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Diana Shaw: The tortured logic of John Yoo

Democratic Voices

Posted: June 15, 2009 10:23 p.m.
Updated: June 16, 2009 4:55 a.m.
 
On March 14, 2003, John Yoo of the Justice Department's Office of Legal Counsel wrote a memo addressing military interrogation of alien unlawful combatants held outside the United States.

Yoo's memo essentially tells the commander in chief of the United States that if he orders it - whatever "it" ends up to be - it must be legal.

Jack Goldsmith, who headed the Office of Legal Counsel from 2003 to 2004, repudiated Yoo's memo.

Goldsmith explained on www.salon.com on May 18, 2009: "One consequence of (OLC's) power to interpret the law is the power to bestow on government officials what is effectively an advance pardon for actions taken at the edges of vague criminal statutes."

Yoo is now a UC Berkeley tenured law professor. That's right. Your tax dollars pay Professor Yoo to impart his values to California's youth.

What's more, his Office of Legal Counsel supervisor, Jay Bybee, enjoys an appointment to the 9th U.S. Circuit Court of Appeals.

From the time they take the tough ethics portion of California's Bar exam, our lawyers are reminded of their ethical responsibilities.

They regularly tuck ethics classes under their belts.

If they have a ghoulish streak like me, when their monthly magazine arrives, they turn to the section listing the reprimanded, suspended and disbarred attorneys who have violated their ethical responsibilities to see if they recognize names and what led to their demise.

After five years of review by the Justice Department's own Office of Professional Responsibility, it has fallen upon Attorney General Eric Holder to opine on allegations that Yoo and Bybee crossed the ethical line.

Recommending referral to bar associations for discipline, According to a Daily Beast report from May 6, 2009, Holder's report suggests the authors failed to exercise the independent judgment and professionalism they owed their clients and may have created legal cover for pre-existing conduct.

Under California's Rules of Professional Conduct, an attorney can neither advise a client to violate the law nor recklessly fail to perform services with competence.

Yoo, licensed to practice in Pennsylvania, is not covered by California's rules, but as a UC law professor he should share our ethical standards.

I waded through Yoo's tome of tortured logic. Had Yoo addressed torture rulings, a logical expectation, he would have noted that post WWII American judges sentenced a number of Japanese soldiers to hang for water-boarding Americans.

John McCain addressed this history in November 2007 (confirmed by the St. Petersburg Times).

Instead, Yoo analyzes words, noting that the United Nations Convention Against Torture, to which we are signatory, defines "torture" as the infliction of "severe pain." Fair enough.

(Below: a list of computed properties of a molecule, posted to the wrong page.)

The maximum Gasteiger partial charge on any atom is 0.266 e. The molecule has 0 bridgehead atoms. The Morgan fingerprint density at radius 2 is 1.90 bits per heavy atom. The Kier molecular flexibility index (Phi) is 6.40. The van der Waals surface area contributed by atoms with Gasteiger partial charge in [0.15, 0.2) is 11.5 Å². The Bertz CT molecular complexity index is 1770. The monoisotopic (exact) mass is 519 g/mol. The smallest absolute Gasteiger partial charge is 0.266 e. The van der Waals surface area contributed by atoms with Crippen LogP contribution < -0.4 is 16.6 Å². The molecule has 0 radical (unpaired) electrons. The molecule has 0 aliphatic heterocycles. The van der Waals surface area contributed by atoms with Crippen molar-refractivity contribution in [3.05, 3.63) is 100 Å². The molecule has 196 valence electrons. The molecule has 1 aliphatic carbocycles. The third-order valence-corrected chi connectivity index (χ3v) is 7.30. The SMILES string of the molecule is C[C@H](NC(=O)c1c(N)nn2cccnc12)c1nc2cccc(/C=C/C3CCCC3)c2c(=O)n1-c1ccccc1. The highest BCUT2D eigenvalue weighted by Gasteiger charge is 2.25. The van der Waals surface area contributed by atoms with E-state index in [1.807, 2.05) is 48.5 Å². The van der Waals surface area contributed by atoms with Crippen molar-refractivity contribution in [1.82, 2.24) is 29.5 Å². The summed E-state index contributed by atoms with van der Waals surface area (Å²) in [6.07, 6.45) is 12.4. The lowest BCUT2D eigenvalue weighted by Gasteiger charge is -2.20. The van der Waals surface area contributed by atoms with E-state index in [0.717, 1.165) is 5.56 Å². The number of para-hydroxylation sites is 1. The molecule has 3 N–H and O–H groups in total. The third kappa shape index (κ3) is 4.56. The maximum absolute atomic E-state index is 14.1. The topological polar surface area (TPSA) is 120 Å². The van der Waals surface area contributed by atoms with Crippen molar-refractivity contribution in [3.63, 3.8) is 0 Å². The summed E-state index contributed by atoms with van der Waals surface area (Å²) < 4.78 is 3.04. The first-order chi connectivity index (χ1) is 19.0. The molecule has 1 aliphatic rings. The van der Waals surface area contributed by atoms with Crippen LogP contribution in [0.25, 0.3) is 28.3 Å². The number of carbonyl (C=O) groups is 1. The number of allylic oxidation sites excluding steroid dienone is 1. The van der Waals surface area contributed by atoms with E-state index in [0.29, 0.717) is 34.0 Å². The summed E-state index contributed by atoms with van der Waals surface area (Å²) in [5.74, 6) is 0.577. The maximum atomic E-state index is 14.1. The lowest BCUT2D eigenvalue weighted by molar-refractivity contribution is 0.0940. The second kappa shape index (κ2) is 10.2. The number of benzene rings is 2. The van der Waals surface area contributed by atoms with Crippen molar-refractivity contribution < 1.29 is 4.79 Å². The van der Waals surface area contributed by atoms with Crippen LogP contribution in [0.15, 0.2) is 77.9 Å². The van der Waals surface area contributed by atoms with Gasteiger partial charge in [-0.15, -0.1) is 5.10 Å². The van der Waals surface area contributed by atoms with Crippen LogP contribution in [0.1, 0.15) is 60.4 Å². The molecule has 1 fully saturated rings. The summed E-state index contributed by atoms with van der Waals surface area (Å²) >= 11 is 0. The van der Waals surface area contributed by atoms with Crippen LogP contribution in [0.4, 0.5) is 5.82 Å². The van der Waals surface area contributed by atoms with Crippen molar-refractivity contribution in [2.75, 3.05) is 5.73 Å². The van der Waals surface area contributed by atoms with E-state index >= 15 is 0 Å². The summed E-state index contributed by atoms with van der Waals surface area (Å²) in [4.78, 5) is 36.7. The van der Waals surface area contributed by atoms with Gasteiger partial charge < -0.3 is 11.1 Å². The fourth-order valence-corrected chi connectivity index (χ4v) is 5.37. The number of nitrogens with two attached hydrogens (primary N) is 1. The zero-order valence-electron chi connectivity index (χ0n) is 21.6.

We know art when we see it, and we should know severe pain when we feel it.

Admitting a lack of detail on the subject, Yoo excavates a Medicare statute that defines the threshold for emergency treatment. Yes. Medicare.

When Bill O'Reilly wails that water-boarding is not torture, his reasoning (presumably Yoo's) is based upon health insurance emergency care.

Severe pain under the statute indicates an ailment that can cause death, organ failure or impairment of bodily function and therefore, in a desperate leap of logic, Yoo concludes interrogation is torture only if it reaches the same thresholds.

Under Yoo's tutelage, a president can ignore the Convention Against Torture since anything a president does is legal because he is president, subject to the necessity of war.

I was surprised that Yoo did not address the seminal 1952 Supreme Court ruling on President Truman's seizure of steel mills to avert a strike. Like the necessity of war rationale for Yoo's take on presidential powers, Truman cited needs of the troops fighting in North Korea.

Yet the Court ruled Truman had overstepped constitutional limitations. Our system respects precedent. Yoo apparently does not.

It is one thing for an attorney to voice outer-limit arguments during an adversarial conflict. If you prevail, good for you.

It's quite another to pander to your client by withholding the dark potential inherent in the client's chosen path.

At the least, Yoo rendered legal services recklessly, a violation of California's ethical boundaries.

I'm not the only one steamed about Yoo. A coalition of organizations recently filed disciplinary complaints with state bars against 12 attorneys, including Yoo and Bybee.

"These lawyers misused their license to practice law to provide legal cover for the war crime of torture," said Kevin Zeese, coalition lead counsel, in an MSNBC/AP report May 18.

Yoo's 2003 memo falls outside Pennsylvania's four-year statute of limitations, so he won't be disbarred.

However, it is time to end his opportunity to sully California's youth. And it is time for Congress to remove Yoo's supervisor from California's federal appeals court.

Diana Shaw is a Santa Clarita Valley resident, an entertainment attorney and an elected member of the L.A. County Democratic Central Committee. Her column reflects her own views amd not necessarily those of The Signal. "Democratic Voices" is written by local Democrats and runs Tuesdays in The Signal.

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